Armed men hijack a New York City subway train, holding the passengers hostage in return for a ransom, and turning an ordinary day's work for dispatcher Walter Garber into a face-off with the mastermind behind the crime.
After a ferry is bombed in New Orleans, an A.T.F. agent joins a unique investigation using experimental surveillance technology to find the bomber, but soon finds himself becoming obsessed with one of the victims.
Following the death of his employer and mentor, Bumpy Johnson, Frank Lucas establishes himself as the number one importer of heroin in the Harlem district of Manhattan. He does so by buying heroin directly from the source in South East Asia and he comes up with a unique way of importing the drugs into the United States. As a result, his product is superior to what is currently available on the street and his prices are lower. His alliance with the New York Mafia ensures his position. It is also the story of a dedicated and honest policeman, Richie Roberts, who heads up a joint narcotics task force with the Federal government. Based on a true story. Written by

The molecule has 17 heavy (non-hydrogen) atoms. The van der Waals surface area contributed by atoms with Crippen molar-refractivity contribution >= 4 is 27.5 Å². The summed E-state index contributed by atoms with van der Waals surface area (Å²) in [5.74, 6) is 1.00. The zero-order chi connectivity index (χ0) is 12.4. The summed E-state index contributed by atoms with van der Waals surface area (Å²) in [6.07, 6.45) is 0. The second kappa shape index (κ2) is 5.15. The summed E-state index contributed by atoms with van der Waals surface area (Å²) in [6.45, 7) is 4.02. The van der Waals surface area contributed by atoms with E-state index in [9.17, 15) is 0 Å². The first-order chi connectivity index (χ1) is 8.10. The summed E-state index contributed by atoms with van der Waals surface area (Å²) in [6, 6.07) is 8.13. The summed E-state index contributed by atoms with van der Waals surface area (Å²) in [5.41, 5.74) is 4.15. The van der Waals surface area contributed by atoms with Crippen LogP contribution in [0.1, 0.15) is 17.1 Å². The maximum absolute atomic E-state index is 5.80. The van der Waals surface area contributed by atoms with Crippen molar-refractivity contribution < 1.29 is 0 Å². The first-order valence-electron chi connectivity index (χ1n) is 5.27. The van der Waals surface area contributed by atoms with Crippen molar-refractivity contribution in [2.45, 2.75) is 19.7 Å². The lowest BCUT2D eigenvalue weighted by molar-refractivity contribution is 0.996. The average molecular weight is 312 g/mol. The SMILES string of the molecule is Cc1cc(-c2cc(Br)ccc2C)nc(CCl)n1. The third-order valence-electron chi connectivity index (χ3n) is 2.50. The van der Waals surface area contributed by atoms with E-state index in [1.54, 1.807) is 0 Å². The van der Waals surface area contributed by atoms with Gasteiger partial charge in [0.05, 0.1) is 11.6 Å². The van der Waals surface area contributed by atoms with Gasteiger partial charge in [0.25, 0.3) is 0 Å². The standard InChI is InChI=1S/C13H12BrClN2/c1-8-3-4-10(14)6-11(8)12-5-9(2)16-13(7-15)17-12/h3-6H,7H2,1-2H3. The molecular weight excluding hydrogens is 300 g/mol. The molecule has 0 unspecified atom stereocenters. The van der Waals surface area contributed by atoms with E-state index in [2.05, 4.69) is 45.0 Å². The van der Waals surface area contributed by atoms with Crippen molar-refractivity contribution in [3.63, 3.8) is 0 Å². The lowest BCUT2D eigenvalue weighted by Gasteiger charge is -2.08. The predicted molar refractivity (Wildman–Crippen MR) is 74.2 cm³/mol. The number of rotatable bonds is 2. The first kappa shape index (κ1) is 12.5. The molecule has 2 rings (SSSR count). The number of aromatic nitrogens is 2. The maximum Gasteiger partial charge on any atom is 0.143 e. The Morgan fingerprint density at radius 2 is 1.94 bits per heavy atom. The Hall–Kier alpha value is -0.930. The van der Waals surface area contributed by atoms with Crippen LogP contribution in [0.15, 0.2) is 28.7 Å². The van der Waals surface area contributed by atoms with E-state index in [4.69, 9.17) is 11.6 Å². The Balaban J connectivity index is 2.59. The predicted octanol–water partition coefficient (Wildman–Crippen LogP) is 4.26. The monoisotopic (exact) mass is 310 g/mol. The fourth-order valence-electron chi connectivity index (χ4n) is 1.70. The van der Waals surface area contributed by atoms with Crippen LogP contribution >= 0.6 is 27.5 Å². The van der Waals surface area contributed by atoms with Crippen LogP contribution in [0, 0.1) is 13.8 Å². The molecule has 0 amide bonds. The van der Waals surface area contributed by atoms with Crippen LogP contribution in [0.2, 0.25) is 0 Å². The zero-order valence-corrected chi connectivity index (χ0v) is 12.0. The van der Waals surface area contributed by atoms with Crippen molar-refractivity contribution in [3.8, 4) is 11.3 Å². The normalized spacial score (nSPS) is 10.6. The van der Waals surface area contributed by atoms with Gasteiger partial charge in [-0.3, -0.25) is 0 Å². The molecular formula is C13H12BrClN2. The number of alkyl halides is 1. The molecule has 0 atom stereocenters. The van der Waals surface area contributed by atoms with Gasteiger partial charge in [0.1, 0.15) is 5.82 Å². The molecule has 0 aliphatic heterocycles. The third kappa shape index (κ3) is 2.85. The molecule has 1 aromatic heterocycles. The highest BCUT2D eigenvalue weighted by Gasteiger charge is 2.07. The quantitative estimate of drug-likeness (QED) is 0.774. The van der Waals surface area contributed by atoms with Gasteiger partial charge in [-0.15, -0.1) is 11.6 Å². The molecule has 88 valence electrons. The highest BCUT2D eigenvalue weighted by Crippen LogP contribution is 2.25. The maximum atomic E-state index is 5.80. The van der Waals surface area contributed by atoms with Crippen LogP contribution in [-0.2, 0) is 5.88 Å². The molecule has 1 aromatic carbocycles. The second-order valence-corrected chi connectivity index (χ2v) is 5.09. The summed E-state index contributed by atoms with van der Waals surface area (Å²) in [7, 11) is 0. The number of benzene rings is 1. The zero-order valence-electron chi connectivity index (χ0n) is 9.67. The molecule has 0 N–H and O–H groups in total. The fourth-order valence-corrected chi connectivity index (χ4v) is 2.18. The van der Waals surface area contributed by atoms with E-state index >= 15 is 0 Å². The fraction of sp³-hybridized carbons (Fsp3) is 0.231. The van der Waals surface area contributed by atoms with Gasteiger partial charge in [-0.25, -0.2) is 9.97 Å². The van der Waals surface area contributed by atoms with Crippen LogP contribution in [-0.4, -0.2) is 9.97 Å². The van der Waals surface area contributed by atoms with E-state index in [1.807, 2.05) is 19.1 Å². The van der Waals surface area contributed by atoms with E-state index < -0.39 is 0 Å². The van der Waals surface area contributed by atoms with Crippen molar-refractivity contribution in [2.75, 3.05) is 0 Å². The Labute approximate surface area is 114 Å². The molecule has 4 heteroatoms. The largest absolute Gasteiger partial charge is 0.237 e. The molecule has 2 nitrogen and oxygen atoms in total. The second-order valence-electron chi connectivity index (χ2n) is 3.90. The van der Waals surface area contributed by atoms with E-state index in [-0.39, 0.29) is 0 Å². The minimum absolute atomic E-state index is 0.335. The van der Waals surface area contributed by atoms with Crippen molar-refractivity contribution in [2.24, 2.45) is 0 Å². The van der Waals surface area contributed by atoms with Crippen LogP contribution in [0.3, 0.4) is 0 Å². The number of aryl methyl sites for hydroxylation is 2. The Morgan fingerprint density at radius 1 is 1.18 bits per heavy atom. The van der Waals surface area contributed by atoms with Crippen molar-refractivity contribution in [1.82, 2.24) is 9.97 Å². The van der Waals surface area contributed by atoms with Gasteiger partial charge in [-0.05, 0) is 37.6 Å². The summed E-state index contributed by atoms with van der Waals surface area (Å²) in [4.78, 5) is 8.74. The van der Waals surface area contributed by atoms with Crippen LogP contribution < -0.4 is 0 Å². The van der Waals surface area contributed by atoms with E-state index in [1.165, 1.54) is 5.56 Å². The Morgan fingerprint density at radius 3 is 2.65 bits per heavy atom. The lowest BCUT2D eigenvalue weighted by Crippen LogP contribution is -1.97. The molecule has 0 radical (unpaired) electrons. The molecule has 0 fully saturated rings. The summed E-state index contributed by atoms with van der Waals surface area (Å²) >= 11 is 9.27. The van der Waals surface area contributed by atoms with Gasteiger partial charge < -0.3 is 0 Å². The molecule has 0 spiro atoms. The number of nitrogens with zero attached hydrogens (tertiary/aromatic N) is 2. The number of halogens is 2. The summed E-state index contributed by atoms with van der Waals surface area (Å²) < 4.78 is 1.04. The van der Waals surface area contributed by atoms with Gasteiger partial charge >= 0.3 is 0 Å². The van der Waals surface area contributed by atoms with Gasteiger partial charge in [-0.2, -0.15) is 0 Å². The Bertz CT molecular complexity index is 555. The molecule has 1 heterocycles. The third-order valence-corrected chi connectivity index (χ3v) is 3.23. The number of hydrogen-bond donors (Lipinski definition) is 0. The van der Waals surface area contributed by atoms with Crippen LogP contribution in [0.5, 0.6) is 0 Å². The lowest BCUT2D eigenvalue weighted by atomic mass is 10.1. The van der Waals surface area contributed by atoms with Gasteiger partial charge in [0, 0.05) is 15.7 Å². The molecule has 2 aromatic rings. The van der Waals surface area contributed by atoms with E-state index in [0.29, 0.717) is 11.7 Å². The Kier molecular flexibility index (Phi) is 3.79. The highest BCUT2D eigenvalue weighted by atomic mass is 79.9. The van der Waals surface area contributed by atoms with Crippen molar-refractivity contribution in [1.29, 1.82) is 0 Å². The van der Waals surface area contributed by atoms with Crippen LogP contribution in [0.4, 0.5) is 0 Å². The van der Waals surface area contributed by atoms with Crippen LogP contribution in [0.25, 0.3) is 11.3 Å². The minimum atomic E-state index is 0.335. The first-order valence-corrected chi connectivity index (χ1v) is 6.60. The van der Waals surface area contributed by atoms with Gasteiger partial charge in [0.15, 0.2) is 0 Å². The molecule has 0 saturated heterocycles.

When director Antoine Fuqua was attached to the project, he pursued Ray Liotta and John C. Reilly for supporting roles. This was one of many budget-related concerns that lead to Universal's cancellation of this production while it was under Fuqua's management. See more »
In the 1968 opening, Bumpy Johnson complains that McDonald's is on every street corner. The first McDonald's in New York City opened in the early 1970s, in Harlem. See more »
Watch American Gangster without preconceived ideas. While the film is long it never drags. You don't get the sense that you've seen this movie before. It's not Serpico. It's not The Wire. It's not The Sopranos. While much is going on, the story is easy to follow. There is action, but this isn't an "action movie".
Both Denzel Washington and Russell Crowe act convincingly and give depth to their characters.
The film leaves you wanting to know more about about happened to the lead characters. You care about them that much. Now *that's* film making.
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